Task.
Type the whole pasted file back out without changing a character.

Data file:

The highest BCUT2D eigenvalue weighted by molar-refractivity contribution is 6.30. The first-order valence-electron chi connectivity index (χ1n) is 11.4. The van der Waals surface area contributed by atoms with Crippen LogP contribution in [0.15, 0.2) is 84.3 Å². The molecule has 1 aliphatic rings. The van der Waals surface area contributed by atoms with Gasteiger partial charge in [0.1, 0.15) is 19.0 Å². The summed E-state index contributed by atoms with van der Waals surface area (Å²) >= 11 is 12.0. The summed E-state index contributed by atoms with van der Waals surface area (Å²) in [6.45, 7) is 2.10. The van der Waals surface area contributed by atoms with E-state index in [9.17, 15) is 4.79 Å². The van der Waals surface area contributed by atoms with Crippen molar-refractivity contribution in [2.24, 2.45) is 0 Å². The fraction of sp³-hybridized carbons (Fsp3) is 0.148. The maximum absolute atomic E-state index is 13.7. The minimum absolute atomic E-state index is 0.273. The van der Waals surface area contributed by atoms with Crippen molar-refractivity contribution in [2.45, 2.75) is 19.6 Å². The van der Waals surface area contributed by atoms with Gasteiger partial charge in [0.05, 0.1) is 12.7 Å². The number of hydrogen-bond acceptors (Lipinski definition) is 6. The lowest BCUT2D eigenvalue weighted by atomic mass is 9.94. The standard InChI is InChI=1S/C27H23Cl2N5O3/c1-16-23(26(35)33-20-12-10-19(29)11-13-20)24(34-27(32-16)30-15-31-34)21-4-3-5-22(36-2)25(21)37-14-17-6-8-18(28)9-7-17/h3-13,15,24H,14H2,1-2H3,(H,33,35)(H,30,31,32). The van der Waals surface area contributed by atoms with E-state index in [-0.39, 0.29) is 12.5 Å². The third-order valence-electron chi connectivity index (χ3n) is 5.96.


The highest BCUT2D eigenvalue weighted by molar-refractivity contribution is 6.30. The first-order valence-electron chi connectivity index (χ1n) is 11.4. The van der Waals surface area contributed by atoms with Crippen LogP contribution in [0.15, 0.2) is 84.3 Å². The molecule has 1 aliphatic rings. The van der Waals surface area contributed by atoms with Gasteiger partial charge in [0.1, 0.15) is 19.0 Å². The summed E-state index contributed by atoms with van der Waals surface area (Å²) >= 11 is 12.0. The summed E-state index contributed by atoms with van der Waals surface area (Å²) in [6.45, 7) is 2.10. The van der Waals surface area contributed by atoms with E-state index in [9.17, 15) is 4.79 Å². The van der Waals surface area contributed by atoms with Crippen molar-refractivity contribution in [2.24, 2.45) is 0 Å². The fraction of sp³-hybridized carbons (Fsp3) is 0.148. The maximum absolute atomic E-state index is 13.7. The minimum absolute atomic E-state index is 0.273. The van der Waals surface area contributed by atoms with Crippen molar-refractivity contribution in [2.45, 2.75) is 19.6 Å². The van der Waals surface area contributed by atoms with Gasteiger partial charge in [0.05, 0.1) is 12.7 Å². The number of hydrogen-bond acceptors (Lipinski definition) is 6. The lowest BCUT2D eigenvalue weighted by atomic mass is 9.94. The standard InChI is InChI=1S/C27H23Cl2N5O3/c1-16-23(26(35)33-20-12-10-19(29)11-13-20)24(34-27(32-16)30-15-31-34)21-4-3-5-22(36-2)25(21)37-14-17-6-8-18(28)9-7-17/h3-13,15,24H,14H2,1-2H3,(H,33,35)(H,30,31,32). The van der Waals surface area contributed by atoms with E-state index in [-0.39, 0.29) is 12.5 Å². The third-order valence-electron chi connectivity index (χ3n) is 5.96.